Perfect-Perfective variation across Spanish dialects: a parallel-corpus study

Variation between Present Perfect and (Perfective) Past forms has been mostly studied on English [1-2], but lately a crosslinguistic perspective has also considered some other different European languages [3-4-5]. However, these studies usually take a macrovariation perspective and fail to recognize that these languages are not uniform entities, and that dialectal microvariation might show relevant constraints at play in the alternation between these forms.

One case of this alternation is seen in Spanish, where some past actions are expressed with a Perfect, the Pretérito Perfecto Compuesto (PPC: Ana ha vivido en París ‘Ana has lived in Paris’), and some past actions are expressed with a Perfective, the Pretérito Indefinido (PI: Ana vivió en París ‘Ana lived in Paris’). The distinction between these forms is not clear and the constraints on their distribution are not well-understood. A few studies have shown that Spanish uses the PPC not only for typical Perfect readings (resultative, continuative), but also for Perfective meanings, such as the expression of bounded events, as long as they are contained in the hodiernal past [6]. However, most research studies Peninsular dialects, which are spoken by only one tenth of the Spanish speaking population [6-7].

To bridge the gap between macro and microvariation, we analyze crossdialectal variation of these markers across three Spanish dialects: Peninsular, Rioplatense, and Mexican. We use a new methodology in which parallel corpora are analyzed to compare crosslinguistic data [5]. We gather our data from three dialect-specific translations of Harry Potter and the Philosopher’s Stone. This method allows to do a detailed comparison since the context of use is kept stable, and the translator needs to decide which form to use.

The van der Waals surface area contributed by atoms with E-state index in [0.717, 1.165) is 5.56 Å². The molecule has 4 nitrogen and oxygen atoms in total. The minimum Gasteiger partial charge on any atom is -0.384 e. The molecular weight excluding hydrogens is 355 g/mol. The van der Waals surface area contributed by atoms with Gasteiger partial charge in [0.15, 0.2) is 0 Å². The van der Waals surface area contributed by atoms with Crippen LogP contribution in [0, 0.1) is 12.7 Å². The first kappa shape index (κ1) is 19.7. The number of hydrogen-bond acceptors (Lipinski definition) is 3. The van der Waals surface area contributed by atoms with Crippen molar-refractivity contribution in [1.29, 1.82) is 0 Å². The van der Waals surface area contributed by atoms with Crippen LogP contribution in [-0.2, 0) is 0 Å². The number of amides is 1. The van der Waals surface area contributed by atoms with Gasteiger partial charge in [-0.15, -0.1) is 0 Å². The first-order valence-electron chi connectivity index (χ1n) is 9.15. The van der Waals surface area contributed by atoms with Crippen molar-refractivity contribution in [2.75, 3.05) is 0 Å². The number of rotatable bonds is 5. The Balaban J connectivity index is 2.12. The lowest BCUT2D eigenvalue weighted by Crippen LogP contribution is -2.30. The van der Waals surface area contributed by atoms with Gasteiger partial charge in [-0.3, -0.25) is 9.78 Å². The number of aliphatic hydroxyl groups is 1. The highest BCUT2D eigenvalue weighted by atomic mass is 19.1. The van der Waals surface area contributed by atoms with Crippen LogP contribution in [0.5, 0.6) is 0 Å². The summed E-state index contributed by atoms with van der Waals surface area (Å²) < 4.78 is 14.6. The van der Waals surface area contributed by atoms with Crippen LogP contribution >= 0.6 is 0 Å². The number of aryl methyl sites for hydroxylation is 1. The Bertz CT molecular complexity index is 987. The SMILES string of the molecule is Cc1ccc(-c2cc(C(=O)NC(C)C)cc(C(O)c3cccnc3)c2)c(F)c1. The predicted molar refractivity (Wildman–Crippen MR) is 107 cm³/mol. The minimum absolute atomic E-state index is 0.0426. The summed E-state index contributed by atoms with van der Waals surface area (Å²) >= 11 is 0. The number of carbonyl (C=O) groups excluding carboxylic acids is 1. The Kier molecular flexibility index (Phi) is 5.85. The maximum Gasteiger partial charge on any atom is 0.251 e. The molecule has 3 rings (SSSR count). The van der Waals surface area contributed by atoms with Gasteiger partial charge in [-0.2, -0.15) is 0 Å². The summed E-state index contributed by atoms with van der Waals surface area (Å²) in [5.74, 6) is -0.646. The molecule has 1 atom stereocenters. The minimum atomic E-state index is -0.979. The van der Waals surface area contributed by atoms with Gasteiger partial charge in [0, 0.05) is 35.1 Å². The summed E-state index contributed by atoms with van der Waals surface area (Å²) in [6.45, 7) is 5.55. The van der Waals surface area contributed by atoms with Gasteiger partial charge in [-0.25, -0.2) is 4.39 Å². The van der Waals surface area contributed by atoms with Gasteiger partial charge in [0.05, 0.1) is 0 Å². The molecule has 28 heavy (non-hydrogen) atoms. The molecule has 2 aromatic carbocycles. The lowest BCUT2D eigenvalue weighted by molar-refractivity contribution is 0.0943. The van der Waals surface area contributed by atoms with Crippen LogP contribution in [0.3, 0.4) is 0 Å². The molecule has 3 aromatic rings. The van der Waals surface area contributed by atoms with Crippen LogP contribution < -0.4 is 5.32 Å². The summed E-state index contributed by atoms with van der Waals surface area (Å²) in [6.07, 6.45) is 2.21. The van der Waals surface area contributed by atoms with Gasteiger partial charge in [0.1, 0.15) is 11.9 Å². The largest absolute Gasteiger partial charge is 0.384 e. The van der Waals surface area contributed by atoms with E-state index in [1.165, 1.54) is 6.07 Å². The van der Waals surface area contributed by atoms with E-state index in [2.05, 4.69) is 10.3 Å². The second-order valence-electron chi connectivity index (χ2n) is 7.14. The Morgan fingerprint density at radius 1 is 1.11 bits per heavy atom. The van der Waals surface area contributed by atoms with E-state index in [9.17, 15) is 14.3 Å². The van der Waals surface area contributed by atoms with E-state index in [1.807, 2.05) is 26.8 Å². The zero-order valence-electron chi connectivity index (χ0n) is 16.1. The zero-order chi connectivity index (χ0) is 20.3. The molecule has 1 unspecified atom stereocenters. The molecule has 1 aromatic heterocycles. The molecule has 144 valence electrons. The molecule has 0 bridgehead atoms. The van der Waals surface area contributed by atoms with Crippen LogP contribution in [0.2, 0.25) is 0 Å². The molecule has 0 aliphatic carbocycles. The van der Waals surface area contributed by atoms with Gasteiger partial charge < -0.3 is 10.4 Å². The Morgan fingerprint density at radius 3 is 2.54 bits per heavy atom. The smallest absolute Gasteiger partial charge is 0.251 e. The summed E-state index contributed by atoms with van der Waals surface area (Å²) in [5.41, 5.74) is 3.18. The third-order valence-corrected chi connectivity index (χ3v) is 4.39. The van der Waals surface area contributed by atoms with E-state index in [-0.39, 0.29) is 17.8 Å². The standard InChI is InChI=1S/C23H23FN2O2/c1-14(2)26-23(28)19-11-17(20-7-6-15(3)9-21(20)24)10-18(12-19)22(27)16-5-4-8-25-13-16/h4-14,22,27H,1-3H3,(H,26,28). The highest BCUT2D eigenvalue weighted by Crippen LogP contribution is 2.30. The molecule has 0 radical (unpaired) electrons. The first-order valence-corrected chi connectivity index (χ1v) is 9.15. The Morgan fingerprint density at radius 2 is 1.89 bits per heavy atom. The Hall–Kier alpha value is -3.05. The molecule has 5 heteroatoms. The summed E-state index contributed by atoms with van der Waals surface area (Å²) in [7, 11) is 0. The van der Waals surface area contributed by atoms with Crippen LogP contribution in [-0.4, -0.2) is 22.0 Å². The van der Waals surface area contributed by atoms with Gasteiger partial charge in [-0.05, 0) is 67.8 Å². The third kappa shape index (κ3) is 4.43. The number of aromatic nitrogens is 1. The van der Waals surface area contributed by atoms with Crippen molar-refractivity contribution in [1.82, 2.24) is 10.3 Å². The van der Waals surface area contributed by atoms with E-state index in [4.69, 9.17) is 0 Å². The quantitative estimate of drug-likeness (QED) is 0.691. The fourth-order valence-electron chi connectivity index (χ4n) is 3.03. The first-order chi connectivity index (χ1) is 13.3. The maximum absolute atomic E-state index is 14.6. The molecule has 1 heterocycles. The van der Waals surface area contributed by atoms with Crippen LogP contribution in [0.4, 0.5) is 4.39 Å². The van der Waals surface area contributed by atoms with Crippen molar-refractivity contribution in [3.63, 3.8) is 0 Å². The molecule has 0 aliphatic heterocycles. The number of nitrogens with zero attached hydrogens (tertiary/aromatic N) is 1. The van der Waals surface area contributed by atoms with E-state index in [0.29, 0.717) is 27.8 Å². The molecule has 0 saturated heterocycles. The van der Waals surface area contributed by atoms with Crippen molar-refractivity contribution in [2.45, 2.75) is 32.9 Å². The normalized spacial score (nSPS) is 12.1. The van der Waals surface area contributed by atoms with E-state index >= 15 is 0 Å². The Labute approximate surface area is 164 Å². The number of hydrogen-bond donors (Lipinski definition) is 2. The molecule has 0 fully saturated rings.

Out of 44 English Present Perfects, and contrary to previous studies [8], we find that PPC use is greater in the Mexican variety (n=37), than in Peninsular (n=32) and Rioplatense (n=18) dialects, which show more use of PI. In cases in which the English original displays a Simple Past (n=775), most tokens are translated to the Spanish PI across dialects, but once again Mexican Spanish shows more PPC tokens (n=17) than its Peninsular (n=6) and Rioplatense (n=1) counterparts.

In line with previous work on dialect variation [9-10], we show that the contextual constraints at play in selecting each form are diverse across different Spanish dialects. While in Peninsular Spanish considerations about hodiernality are relevant, Mexican Spanish makes a more extended use of the Perfect form, including cases of a more distant past that are made “currently relevant” from the speaker’s point of the view. Rioplatense Spanish, in contrast, presents only the prototypical Perfect readings, and defaults to the use of PI otherwise. In sum, we show that cross-dialectal variation becomes crucial for the proposal of cross-linguistic generalizations. Data like ours is better explained from a bottom-up perspective in which specific tokens are not fitted into predefined categories, but the richness of dialectal variation is wholeheartedly recognized.


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study of the Preterit and Present Perfect usage in contemporary and earlier Argentina. Ph.D. thesis, University of Melbourne
[10] González, Paz; Margarita Yara Yupanqui & Carmen Kleinherenbrink. 2018. The microvariation of the Spanish Perfect in three varieties. Isogloss 4(1), 115-133.

See also: Poster